Why haven't we declared all winners in Oregon City election?
At first glance it may seem like candidates who advocated fully reopening Oregon City schools in the May 18 election swept all four school board races to create a new majority on the seven-member board.
At least three out of the four reopening candidates won their races, but a fourth race remains undecided, potentially for two more weeks. In the unofficial results posted May 26, school reopening advocate Debbie Hays was leading by 53 votes with 50.01% to Jeana Gonzales' 49.51%.
Calling the race between Hays and Gonzales will have to wait until at least June 7, however, because that's County Election Clerk Sherry Hall's deadline for posting the certified results. In the meantime, Hall wrote there were more than 800 voters in the school district who had signature issues with their ballots that could potentially swing the election either way.
Multiple Oregon City News readers on May 28 questioned Hall's written statement, saying that the number of ballots with signature issues is closer to 100 in OCSD, and 800 was the countywide number. If so, 100 ballots in play dims Gonzales' chances of ultimately winning the election, although it is still possible Gonzales could close the gap of 52 votes.
Voters who either forgot to sign their ballots or whose signatures changed significantly since they registered as a voter have until June 1 to submit new signatures to the elections office. They should all have received letters from the elections office about their signature issues, and supporters of both Hays and Gonzales have been contacting these voters as well to encourage them fix their signatures by the deadline.
Certified results on June 7 might not be the end of the story in the Hays-Gonzales race. Oregon requires an automatic recount in the event of a tie or when the margin between the winning candidate and the next closest candidate is less than or equal to one-fifth of a percentage point of the total vote for both candidates. Given the total number of people who cast ballots for Hays and Gonzales, if the margin of votes between the two candidates is 19 or less, the certified count will force a recount, likely taking place the week of June 14.
One thing that's clear from the election results is a surge in interest in voting for Oregon City School Board candidates. About 9,500 OC voters cast ballots for candidates in the current election, compared to between 5,300 and 5,500 votes cast for OCSD board candidates in the 2017 and 2019 elections.
Regardless of which first-time candidate wins the election for OCSD Board Position 4, Hays or Gonzales will be adding diversity to the board. Gonzales traces her Mexican heritage on both sides of her family, including her immigrant great-grandfather, while Hays is first-generation Asian American whose mother still resides in Taiwan.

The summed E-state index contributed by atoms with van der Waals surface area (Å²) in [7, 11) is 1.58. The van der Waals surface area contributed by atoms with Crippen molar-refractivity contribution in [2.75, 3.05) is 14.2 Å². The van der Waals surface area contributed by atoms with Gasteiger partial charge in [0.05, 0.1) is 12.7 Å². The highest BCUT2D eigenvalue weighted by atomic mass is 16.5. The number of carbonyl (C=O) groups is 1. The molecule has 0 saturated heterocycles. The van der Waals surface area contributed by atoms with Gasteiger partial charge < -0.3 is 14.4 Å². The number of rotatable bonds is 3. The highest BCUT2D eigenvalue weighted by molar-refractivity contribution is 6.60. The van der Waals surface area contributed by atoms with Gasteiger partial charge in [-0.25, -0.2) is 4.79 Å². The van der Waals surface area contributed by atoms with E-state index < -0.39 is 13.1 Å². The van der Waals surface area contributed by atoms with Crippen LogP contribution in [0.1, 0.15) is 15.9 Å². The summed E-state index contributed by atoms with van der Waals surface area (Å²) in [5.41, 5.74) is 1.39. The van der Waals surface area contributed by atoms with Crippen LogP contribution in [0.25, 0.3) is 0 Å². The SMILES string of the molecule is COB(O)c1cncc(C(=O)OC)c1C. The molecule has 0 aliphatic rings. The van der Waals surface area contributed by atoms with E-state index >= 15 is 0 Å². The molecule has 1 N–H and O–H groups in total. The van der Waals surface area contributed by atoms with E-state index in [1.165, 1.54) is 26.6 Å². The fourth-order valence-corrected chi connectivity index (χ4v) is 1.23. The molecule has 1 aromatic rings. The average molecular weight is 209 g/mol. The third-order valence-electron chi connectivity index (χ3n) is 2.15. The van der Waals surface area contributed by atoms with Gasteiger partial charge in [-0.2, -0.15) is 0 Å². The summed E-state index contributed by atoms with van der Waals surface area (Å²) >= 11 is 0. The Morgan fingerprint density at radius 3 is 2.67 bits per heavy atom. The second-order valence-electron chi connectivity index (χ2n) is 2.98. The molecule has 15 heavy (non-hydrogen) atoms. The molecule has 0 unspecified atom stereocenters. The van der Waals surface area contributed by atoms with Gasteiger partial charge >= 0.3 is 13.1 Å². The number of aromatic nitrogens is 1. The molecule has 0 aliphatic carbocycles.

With the results being so close, Hays said the winner of the race is going to have to represent everyone in Oregon City, not just their own opinions.
"About half of the people voted for Jeana, so I'm going to have to represent their opinions as well," Hays said. "One thing was clear: people wanted change, and having a board with more diversity is a strong suit."
OC school reopening candidate Michael Canchola, who won his race by more than 54% in unofficial returns, will also add diversity to the board. In paraphrasing Martin Luther King Jr., whom Canchola called a "wise man," the OC candidate explained why he mentioned his Hispanic heritage in filing documents for the seat, but not in the Voters' Pamphlet.
"I'm a guy that judges people on the content of their character," Canchola said. "I come from a wonderful mixed heritage and I ran on my character of giving back to the community over the years, but I'm proud of my heritage."
Canchola works in the construction industry, graduated from OCHS and had his own children attend OC schools. Regardless of final vote tallies, he believes school board members will all push to get children back in school full-time this fall.
"We need to bring that confidence back that it's safe to go to school," he said. "It'll be a positive for the community, which has had a lot of frustration about moving too slow on reopening."
Currently the president of the Oregon City Youth Football Association, Canchola has coached several youth football teams, along with serving as head track coach for St. John the Apostle School.
"I'm honored to be elected and to serve the community, which is what I've been doing for years through sports and other activities. Now I'll be doing something different, but I'll still be president of Oregon City football this year," he said.
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